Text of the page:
Thinking Inside the Box: A New Look at Light Pollution
As more and more communities tackle the issue of light pollution, they are enacting new laws that often restrict the type of luminaires (light fixtures) allowed for outdoor lighting. But are these restrictions actually reducing light pollution?
To answer that, the LRC has developed Outdoor Site (Lighting) Performance, or OSP, a comprehensive framework for quantifying light pollution for specific installations. Full story. . .
LEDs for Airport Taxiways
In recent years, the Federal Aviation Administration (FAA) has targeted LEDs as a promising option for many airport and airfield lighting applications, especially those requiring colored light. Yet, LED-based taxiway fixtures have one drawback: they do not radiate enough heat to melt snow and ice buildup on the fixtures. As a result, LED-based taxiway lights often incorporate electric heaters to meet FAA requirements for weatherability. However, this negates any energy savings that come from using LEDs.
In a project sponsored by the FAA and its Center of Excellence for Airport Technology, the LRC explored new taxiway fixture designs that could transfer heat from the LEDs to the glass optics, eliminating the need for heaters during winter months. Full story. . .
NLPIP releases Specifier Reports: Photosensors
The National Lighting Product Information Program (NLPIP) has released Specifier Reports: Photosensors. This new report updates information found in the original report on photosensors published in 1998. Photosensor technology has advanced significantly, and interest in photosensors has increased dramatically over the years. A growing desire to create sustainable buildings has led to the current trend in building design of increasing emphasis on daylit spaces that use lighting controls to reduce electrical energy needs.
This new report presents the findings of testing conducted by NLPIP on the latest photosensor products and provides information to assist in the selection, setup, and general understanding of photosensors. It also includes data sheets on each photosensor product tested and discussed by NLPIP.
Specifier Reports: Photosensors is available online.
Compilation of “Research Matters” Articles
The Illuminating Engineering Society of North America (IESNA) has published a compilation of “Research Matters” articles, written by LRC staff and originally published in LD+A magazine between December 2002 and September 2006.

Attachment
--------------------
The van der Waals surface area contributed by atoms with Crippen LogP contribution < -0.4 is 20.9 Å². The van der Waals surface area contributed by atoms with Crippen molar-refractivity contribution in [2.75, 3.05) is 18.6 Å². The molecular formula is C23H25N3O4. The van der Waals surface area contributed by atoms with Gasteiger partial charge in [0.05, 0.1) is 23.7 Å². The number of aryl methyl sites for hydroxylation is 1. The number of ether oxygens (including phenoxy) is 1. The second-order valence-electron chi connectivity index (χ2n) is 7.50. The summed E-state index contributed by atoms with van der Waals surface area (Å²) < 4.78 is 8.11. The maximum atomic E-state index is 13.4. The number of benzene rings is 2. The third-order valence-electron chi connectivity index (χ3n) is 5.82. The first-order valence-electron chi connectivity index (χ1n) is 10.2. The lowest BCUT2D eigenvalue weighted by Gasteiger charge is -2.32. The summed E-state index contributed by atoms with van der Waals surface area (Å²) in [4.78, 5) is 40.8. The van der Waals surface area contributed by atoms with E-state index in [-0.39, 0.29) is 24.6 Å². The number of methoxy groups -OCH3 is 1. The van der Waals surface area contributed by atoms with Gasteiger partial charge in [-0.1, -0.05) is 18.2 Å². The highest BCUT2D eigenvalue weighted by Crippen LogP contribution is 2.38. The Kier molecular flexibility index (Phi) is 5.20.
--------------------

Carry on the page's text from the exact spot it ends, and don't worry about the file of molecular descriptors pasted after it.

The compilation consists of 42 articles written as regular columns by Yukio Akashi, John Bullough, Mariana Figueiro, Conan O’Rourke, and John Van Derlofske. Topics range from energy efficiency to human factors to automotive and street lighting to light pollution and more, and a special article celebrates the 100th anniversary of the IES. Timely and interesting when they were first published, these articles will have a lasting impact on lighting design and application. Although scholarly, they are easy to read and provide practical information for a broad audience. Full story. . .
Industry Supporting LRC’s Lighting Education Programs
Graduate students at the LRC are benefiting from support by the lighting industry. An important part of the LRC’s mission is to educate future leaders in lighting. Through Rensselaer Polytechnic Institute, the LRC offers one-and-two-year master’s degrees and a doctoral degree. Three scholarships have been awarded this year from the Alliance for Solid-State Illumination Systems and Technologies (ASSIST), Lutron Electronics Company, and W.A.C. Lighting. Full story . . .
Color Rendering: A Tale of Two Metrics
LRC researchers examined color rendering index (CRI) and other metrics of color rendering to determine how useful they are at predicting subjective judgments of how “natural” objects appear, how “vivid” objects appear, and how well one can discriminate between subtle differences in hues. Results indicate that using a combination of lighting metrics is more effective than relying on a single measurement. A scientific paper on the subject will appear in the journal, Color Research and Application. Full story. . .
Reducing the Transmission of Airborne Diseases and Bioterrorism Agents in Buildings
Building systems can be designed to reduce transmission of airborne diseases such as tuberculosis and influenza and to help defend against bioterrorism agents such as anthrax. That is the message in a new publication, recently completed by the LRC, summarizing field research about an ultraviolet germicidal irradiation (UVGI) system installed in the ductwork of a retail space in New York City.
With funding from the New York State Energy Research and Development Authority (NYSERDA), the study was conducted in collaboration with the Tuberculosis Ultraviolet Shelter Study of St. Vincent’s Hospital—Manhattan and the Harvard School of Public Health (HSPH).
The publication, Field Evaluation of Ultraviolet Germicidal Irradiation (UVGI) in an Air Duct System, is available online.
The Lighting Research Center (LRC) is part of Rensselaer Polytechnic Institute of Troy, N.Y., and is the leading university-based research center devoted to lighting. The LRC offers the world's premier graduate education in lighting, including one- and two-year master's programs and a Ph.D. program. Since 1988 the LRC has built an international reputation as a reliable source for objective information about lighting technologies, applications, and products. The LRC also provides training programs for government agencies, utilities, contractors, lighting designers, and other lighting professionals. Visit www.lrc.rpi.edu.